Filmmaker Todd Phillips’ Joker is the wrong movie at the wrong time. It’s the cinematic equivalent of the National Rifle Association holding a rally in a small town the day after said town experiences a mass shooting. Joker pushes the limits of dangerous messaging. It’s the most audacious comic-book-inspired film ever made; one that doubles-down on its depravity with no remorse. That said, it’s impossible not to become hypnotized by its external beauty and indiscriminate brutality. Make no mistake, however, pick at Joker’s scabs and its ugliness will bleed out. Like his role in last year’s hyper-violent thriller You Were Never Really Here, Joker’s overall success begins and ends with Joaquin Phoenix’s Oscar-worthy performance. Written by Phillips (War Dogs) and Oscar-nominated screenwriter Scott Silver (The Fighter), Joker reinvents the origin story of DC’s Clown Prince. Phoenix stars as Arthur Fleck, an aspiring stand-up comedian whose slow decent into madness and willingness to cause bloodshed incite an insurgency led by the less-fortunate citizens of Gotham City who, like Arthur, are tired of being rejected by society. Borrowing heavily from films like Martin Scorsese’s Taxi Driver and The King of Comedy, and other classics like Sidney Lumet’s Network, Phillips and Silver fashion together a script that is both disturbing and flawed. Some detractors will point to the film’s reckless nature and nihilism as a reason to dismiss it, but there is a truthfulness to the film that – while much of the time mean-spirited – also speaks to the detachment and decay of the world we inhabit. Moviegoers might not appreciate Joker’s attempt to kick us out of our collective coma, but at least it demands viewers feel something – even if that something is as frequently unpleasant as a homicidal clown doing very bad things. Joker opens nationwide October 4. 3.5 out of 5 stars (recommended)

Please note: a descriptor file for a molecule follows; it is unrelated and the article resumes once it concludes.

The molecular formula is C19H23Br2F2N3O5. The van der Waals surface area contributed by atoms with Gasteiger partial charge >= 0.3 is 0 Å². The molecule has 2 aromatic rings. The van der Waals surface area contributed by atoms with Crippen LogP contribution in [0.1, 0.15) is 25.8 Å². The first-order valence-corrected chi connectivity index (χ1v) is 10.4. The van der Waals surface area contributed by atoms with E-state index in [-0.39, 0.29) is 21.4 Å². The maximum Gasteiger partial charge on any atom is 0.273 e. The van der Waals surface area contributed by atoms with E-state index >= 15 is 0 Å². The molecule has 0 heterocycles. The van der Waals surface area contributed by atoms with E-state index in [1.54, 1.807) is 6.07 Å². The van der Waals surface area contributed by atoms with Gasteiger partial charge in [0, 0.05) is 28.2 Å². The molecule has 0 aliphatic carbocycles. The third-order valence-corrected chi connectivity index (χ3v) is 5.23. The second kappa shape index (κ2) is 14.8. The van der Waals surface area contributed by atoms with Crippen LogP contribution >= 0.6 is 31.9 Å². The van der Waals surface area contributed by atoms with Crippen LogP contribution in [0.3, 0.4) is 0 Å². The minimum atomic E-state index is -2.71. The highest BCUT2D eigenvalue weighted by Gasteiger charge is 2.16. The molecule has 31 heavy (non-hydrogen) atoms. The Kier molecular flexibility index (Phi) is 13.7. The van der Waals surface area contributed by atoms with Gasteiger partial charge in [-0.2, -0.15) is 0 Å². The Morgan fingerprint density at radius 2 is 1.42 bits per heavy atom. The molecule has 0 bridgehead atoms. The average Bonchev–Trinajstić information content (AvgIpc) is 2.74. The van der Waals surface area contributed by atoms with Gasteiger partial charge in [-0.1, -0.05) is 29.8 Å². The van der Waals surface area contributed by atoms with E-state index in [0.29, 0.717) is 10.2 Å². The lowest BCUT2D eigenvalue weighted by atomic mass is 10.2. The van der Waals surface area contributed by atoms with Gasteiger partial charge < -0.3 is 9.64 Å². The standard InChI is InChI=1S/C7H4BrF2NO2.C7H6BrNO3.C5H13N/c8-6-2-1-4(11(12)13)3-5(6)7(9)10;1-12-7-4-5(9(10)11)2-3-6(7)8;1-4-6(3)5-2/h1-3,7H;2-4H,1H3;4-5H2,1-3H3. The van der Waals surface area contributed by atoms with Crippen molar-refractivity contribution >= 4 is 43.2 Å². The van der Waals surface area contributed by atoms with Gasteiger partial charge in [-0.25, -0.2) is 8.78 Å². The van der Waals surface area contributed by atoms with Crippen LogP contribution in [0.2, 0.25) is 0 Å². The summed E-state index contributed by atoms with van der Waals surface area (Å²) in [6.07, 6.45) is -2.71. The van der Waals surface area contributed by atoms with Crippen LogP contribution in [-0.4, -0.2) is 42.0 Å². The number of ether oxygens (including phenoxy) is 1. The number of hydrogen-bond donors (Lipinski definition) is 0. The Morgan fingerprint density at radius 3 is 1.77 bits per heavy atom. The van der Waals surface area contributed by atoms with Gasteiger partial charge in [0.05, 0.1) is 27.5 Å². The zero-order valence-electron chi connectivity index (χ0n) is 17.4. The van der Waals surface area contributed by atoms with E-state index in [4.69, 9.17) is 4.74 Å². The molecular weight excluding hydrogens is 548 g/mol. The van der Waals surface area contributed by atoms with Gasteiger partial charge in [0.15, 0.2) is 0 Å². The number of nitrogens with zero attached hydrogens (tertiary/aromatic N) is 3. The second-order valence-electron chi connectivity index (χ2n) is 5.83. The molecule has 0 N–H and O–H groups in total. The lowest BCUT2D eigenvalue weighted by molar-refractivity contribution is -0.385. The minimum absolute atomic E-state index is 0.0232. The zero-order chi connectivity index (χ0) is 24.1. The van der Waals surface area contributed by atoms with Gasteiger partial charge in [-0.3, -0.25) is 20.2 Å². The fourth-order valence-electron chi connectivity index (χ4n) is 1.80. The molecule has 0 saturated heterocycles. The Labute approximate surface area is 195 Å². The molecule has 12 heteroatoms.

Little Monsters

There's only so much a filmmaker can do with a zombie movie that hasn’t been done before. With Little Monsters, Australian writer/director Abe Forsythe (Down Under), unfortunately, doesn’t accomplish much with his ensemble of undead. It's an unnecessary addition to the usually tired sub-genre, which hasn’t produced a solid horror-comedy since 2009’s Zombieland. The film might benefit from having Oscar-winning actress Lupita Nyong’o (12 Years a Slave) in the lead role, but aside from her presence and total dedication, Forsythe’s script lacks creativity. Nyong’o stars as Miss Caroline, a ukulele-wielding kindergarten teacher who teams up with Dave (Alexander England), the annoying and love-struck uncle of one of her students, to save her class from a zombie attack during a field trip. As irritating as England’s character is, he’s no match for actor Josh Gad’s vile role as Teddy McGiggle, a seemingly friendly children’s TV show host who looks like he was pulled straight from the Capitol of The Hunger Games franchise. Teddy’s true colors show when the zombies start to attack and he reveals that the only thing that matters to him is his own survival. From there, Forsythe’s only real go-to move is having a strung-out Teddy drop f-bombs on the kids who think the chomping zombies are just part of a game they’re playing. If you think cussing at 5-year-old is the Holy Grail of comedy, Little Monsters might be for you. If you want your zom-rom-coms to be more in the vicinity of something like Shaun of the Dead, we’re miles away from that standard. But at least we get a Taylor Swift cover on the ukulele, right? Little Monsters opens exclusively at Regal Huebner Oaks for a one-night-only screening October 8 at 7:30 p.m. followed by a VOD release on October 11. 2 out of 5 stars (not recommended)